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In hopes that America’s appetite for beard-oriented entertainment has not been sated by three successive nights of Hatfields & McCoys—and presumably having run out of swamp people willing to be followed day and night by camera crews—the History Channel takes to the mountains in order to document the exploits of three hirsute individuals who have chosen to live off the land. The result is a cautionary tale for us soft, citified types, who occasionally entertain fantasies of tossing our Gillette Mach 3 Turbos, heading for the hills, and living off the grid.

“I live for a living,” quips Eustace Conway, who has been living in the Cherokee National Forest of North Carolina for 35 years. According to Eustace, those of us who don’t know where our food comes or where our poop goes are living in a virtual reality. “There’s a gut pile behind every hamburger,” he announces, demonstrating exactly why he never ended up writing advertising copy for McDonald’s. Eustace works so hard putting food on his table, he has to consume 5000 calories a day just to maintain his weight. Unfortunately, there are no drive-thrus in the area, so he spends his days hand-sowing kale seed in his garden and building deer stands in the woods.


In the Rocky Mountains of Montana, we meet Tom Oar, a former rodeo rider, who now traps animals and tans hides for a living. Mostly what we learn about Tom in the premiere episode “Winter Is Coming” (a nice try at drawing in the Game Of Thrones audience) is that he worries an awful lot about bears. It seems bears are always coming on his property, scratching at his door, bothering his livestock, scaring his dog, and getting in the way of his deer-hunting. Every third word out of Tom’s mouth is “bear,” to the point where I started to wonder if he might not be happier living in Florida or some other less bear-populated area.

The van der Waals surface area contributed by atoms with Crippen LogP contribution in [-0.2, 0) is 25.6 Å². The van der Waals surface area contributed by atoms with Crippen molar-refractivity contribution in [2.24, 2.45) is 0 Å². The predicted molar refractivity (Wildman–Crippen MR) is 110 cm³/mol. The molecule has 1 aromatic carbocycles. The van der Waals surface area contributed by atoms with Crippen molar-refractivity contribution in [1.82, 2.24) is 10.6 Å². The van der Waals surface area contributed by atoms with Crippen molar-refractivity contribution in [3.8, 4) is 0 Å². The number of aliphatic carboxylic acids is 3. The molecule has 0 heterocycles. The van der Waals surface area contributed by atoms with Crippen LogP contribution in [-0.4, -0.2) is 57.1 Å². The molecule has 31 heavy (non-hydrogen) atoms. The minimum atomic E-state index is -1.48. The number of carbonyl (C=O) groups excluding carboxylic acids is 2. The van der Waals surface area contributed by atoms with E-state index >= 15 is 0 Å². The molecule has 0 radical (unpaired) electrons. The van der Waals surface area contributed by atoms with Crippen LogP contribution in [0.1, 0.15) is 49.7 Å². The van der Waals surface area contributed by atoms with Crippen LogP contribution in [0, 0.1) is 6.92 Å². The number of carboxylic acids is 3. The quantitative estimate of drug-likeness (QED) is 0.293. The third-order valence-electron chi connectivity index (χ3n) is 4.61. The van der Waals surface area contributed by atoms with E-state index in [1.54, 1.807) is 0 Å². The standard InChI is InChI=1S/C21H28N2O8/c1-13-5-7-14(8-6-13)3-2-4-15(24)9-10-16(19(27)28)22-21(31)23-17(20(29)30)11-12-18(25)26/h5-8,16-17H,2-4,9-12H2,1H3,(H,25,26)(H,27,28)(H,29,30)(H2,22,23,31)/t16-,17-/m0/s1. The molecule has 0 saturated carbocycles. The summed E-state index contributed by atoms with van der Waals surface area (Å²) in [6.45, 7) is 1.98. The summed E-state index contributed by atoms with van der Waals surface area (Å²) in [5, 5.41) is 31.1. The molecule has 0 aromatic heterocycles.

Our third mountain man is Marty Meierotto, who lives the Sarah Palin lifestyle up in the Northern Alaskan Mountain Range. Marty’s primary mode of transportation is a small bush plane, which he uses to fly out to his remote cabin and tend to his traps. Marty has bear concerns, too, but his biggest worry is the frigid weather that could leave him trapped under a beard of icicles if he isn’t diligent about chopping enough wood for the winter.


Mountain Men is the kind of show that was absolutely made for HD television. The sweeping helicopter shots of eye-popping late fall foliage and snowcapped mountaintops are almost reason enough to watch. And that’s a good thing, because at least in the first episode, the producers struggle to find dramatic moments, despite the fact that their subjects are leading some pretty dramatic lives. Not once, but twice, Mountain Men goes to commercial on the same “cliffhanger”: Tom’s dog Ellie has gone missing and may have been eaten by bears. (Spoiler alert: Ellie has not been eaten by bears. Not yet, anyway.) Another commercial break arrives as Marty is idly pondering whether a bear might have gotten into his cabin while he’s been away. Nope! No bear in the cabin.

By its very nature, Mountain Men is also a little short on the sorts of personality conflicts that usually fuel reality shows of this type. These guys are generally loners, after all, and when they do spend time with people, it’s usually with longtime loved ones they know and trust very well. The exception is Eustace, who does wilderness training on his property and sometimes has up to eight people living with him. “Winter Is Coming” tries to gin up some conflict between Eustace and young hothead Justin, but despite the dramatic music and ominous narration, there’s not much of a spark there. (The previews indicate things may heat up between them next week.) At a certain point, I realized I was basically watching some hard-working guys do their chores for an hour. There’s something admirable about that (and I know, despite my wilderness fantasies, I’d never last an hour in that world), but it’s not exactly appointment viewing.

Stray observations:

  • Marty insists that he’s the ugliest man on earth, but I’ve seen those swamp shows, and I’m pretty sure he’s not even the ugliest man on the History Channel.
  • The episode ends with another cliffhanger. Ellie is safe, but Tom may have been eaten by a bear. I’m guessing not, though.